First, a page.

5.  If after having completed the Abstract Reasoning subtest practice items you still have concerns about your ability to pass this CAT subtest then you may like to memorise each of these Top Ten Tips over the next few days.

Best Three Strategies for you to Remember

The best current strategy for you to adopt now is a three-fold one:

  1. Work through a number of examples and get a feeling for how comfortable you are doing this sub-test;
  2. Check your answers against those provided at the end of this Test Taker’s Guide; and then;
  3. Review those questions that you did not complete correctly. It is vital that for each of the questions that you answered incorrectly, you read the rationale and learn how this reasoning has been applied to this particular type of question. Do ensure that you spend sufficient time going over the reasoning provided.

Other Psychometric Test Practice

Try our abstract reasoning test practice

What are Abstract Reasoning Tests?

The aim is to test your thinking about realizing the rules, patterns for problem solving and decision making.

The test will show your ability to proceed with data and information, detect patterns and relationships between them, then offer solutions to problems at a level of abstract thinking.

Typically, companies asking candidates to do this test to look for the following skills in the candidates:

  • Be able to understand the meaning behind the information and data. For example, the Statue of Liberty in the United States is not simply a statue, but a symbol of freedom.
  • Be able to grasp abstract theory about a certain phenomenon. You can introduce the concept and overview of different data.
  • Identify relationships, connections between discrete ideas. For example, you can find patterns of customer behavior through changes over time.

Abstract Reasoning Test samples

Here are some typical images from an Abstract Reasoning Test.

(Image source: Aptitude-test)

Which is the next image?

Your task is to observe and analyze to identify a pattern to be able to select the next image.Subscribe to The Morning Email.Wake up to the day’s most important news.

There’s a limited time period. This requires you to analyze information quickly and accurately in a short time.

In addition, the difficulty will increase gradually through each question. This means you need to identify many more patterns and their complexity will increase.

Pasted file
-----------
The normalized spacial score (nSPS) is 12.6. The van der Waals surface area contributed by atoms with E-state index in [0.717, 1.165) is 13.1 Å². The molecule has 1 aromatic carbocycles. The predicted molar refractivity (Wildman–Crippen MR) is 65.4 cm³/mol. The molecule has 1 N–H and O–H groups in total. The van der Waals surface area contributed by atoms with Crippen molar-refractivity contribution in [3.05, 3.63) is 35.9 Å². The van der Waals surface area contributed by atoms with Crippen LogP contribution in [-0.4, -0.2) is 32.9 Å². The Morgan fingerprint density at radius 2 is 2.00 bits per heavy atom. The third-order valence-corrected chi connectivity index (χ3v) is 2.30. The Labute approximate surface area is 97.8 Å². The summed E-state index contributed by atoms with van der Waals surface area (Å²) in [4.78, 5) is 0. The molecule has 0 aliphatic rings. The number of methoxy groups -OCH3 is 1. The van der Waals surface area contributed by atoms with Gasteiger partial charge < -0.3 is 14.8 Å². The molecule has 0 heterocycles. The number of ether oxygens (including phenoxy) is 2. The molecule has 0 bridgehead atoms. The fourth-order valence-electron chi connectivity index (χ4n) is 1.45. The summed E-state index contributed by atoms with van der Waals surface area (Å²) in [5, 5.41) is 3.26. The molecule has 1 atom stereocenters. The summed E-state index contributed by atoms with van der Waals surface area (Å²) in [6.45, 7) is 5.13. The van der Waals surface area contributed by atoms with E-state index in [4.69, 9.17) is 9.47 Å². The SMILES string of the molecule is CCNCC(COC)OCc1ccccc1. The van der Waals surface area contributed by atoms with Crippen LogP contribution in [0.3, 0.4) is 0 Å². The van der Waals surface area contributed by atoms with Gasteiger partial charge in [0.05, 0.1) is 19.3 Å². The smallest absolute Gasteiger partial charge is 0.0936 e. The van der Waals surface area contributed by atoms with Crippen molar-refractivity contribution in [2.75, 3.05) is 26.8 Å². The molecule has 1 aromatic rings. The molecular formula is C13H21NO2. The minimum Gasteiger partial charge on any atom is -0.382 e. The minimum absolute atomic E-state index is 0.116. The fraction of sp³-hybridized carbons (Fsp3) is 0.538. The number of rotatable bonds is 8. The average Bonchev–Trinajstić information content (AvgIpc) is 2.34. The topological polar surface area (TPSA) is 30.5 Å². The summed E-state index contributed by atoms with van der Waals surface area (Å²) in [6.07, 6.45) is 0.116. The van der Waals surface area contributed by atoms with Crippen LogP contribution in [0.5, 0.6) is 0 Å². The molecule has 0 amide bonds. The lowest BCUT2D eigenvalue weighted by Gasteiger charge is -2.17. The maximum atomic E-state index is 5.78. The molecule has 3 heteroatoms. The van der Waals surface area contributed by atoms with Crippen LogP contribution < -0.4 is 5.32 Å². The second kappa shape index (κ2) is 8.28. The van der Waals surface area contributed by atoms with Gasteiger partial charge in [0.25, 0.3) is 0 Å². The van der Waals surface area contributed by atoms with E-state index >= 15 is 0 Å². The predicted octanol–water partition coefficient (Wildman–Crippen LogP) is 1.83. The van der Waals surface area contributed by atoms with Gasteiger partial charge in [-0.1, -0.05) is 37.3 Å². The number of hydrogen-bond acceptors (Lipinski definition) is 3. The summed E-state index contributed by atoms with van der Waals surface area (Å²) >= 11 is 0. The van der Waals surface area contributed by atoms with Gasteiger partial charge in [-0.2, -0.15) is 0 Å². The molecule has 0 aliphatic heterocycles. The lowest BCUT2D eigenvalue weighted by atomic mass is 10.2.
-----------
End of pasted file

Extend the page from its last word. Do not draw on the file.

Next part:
Abstract reasoning test tips

Other types of abstract reasoning test

Reasoning: In addition to questions about how to identify the pattern over the image, you will encounter questions related to the diagram. There’s a a diagram to identify the rules. Then you apply the rules listed to apply to a different diagram to solve the problem. You would need analytical skills, critical thinking and the ability to relate to the symbols to find out the answer.

Given this flow diagram:

Identify what x equals here:

Answer: E

Explanation: When you look on the diagram, the black square turns into the white circle after going through the process in between. It means that there are two changing factors. They are shape and color. Therefore, in the answer, the black circle turns into the white square.

(Image source: LSE)

Diagramming Abstract Reasoning Test Practice

Given these commands:

And this sequence of diagrams and commands:

Which sequence is correct?

Answer: D

(Image source: LSE)

In this example, to be able to pick out the correct answer, you should be able to interpret the information and grasp the meaning of these commands. Then, based on that sense, you apply in order to find the most accurate diagram.

Extra Abstract Reasoning Test Tips

To be able to quickly identify the pattern, you need to compare each factor between images and information. Factors here include the size, location, color, angles, movement and you compare it with other factors to identify certain rules between them.

To avoid boredom, you should invite your friends to practise with you. You can participate in a competition to train your reflexes. This is actually an interesting test for you. You will become more passionate as you become better.

You can practise analyzing information by looking at the financial statements, statistical tables of human behavior on social networks. Then try to find the meaning through the raw data.

Moreover, to be able to finish a test in time, you need to focus on core aspects of a question. Distinguish between the important elements and those elements not relevant. If you caught a very hard sentence, you could skip to the next sentence and do it. For such difficult questions, you can observe the answers to find the rule.

Abstract reasoning test tips